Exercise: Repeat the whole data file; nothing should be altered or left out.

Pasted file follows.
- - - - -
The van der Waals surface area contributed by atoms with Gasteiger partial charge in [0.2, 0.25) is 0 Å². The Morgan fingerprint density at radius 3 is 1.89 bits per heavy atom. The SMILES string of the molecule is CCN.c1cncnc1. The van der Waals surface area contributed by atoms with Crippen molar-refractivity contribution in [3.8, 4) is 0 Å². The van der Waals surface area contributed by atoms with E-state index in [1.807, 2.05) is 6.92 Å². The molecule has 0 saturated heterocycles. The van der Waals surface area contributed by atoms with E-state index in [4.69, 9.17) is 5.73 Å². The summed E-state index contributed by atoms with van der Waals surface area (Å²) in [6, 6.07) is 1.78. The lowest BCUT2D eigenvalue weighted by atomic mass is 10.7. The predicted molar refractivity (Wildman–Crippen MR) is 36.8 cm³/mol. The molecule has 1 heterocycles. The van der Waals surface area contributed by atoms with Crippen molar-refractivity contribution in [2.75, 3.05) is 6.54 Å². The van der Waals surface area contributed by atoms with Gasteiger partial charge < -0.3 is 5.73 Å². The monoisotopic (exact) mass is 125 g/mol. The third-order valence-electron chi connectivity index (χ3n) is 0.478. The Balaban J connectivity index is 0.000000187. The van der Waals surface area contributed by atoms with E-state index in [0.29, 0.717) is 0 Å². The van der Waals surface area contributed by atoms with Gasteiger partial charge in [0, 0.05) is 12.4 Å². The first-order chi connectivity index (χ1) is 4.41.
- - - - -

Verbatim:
The van der Waals surface area contributed by atoms with Gasteiger partial charge in [0.2, 0.25) is 0 Å². The Morgan fingerprint density at radius 3 is 1.89 bits per heavy atom. The SMILES string of the molecule is CCN.c1cncnc1. The van der Waals surface area contributed by atoms with Crippen molar-refractivity contribution in [3.8, 4) is 0 Å². The van der Waals surface area contributed by atoms with E-state index in [1.807, 2.05) is 6.92 Å². The molecule has 0 saturated heterocycles. The van der Waals surface area contributed by atoms with E-state index in [4.69, 9.17) is 5.73 Å². The summed E-state index contributed by atoms with van der Waals surface area (Å²) in [6, 6.07) is 1.78. The lowest BCUT2D eigenvalue weighted by atomic mass is 10.7. The predicted molar refractivity (Wildman–Crippen MR) is 36.8 cm³/mol. The molecule has 1 heterocycles. The van der Waals surface area contributed by atoms with Crippen molar-refractivity contribution in [2.75, 3.05) is 6.54 Å². The van der Waals surface area contributed by atoms with Gasteiger partial charge < -0.3 is 5.73 Å². The monoisotopic (exact) mass is 125 g/mol. The third-order valence-electron chi connectivity index (χ3n) is 0.478. The Balaban J connectivity index is 0.000000187. The van der Waals surface area contributed by atoms with E-state index in [0.29, 0.717) is 0 Å². The van der Waals surface area contributed by atoms with Gasteiger partial charge in [0, 0.05) is 12.4 Å². The first-order chi connectivity index (χ1) is 4.41.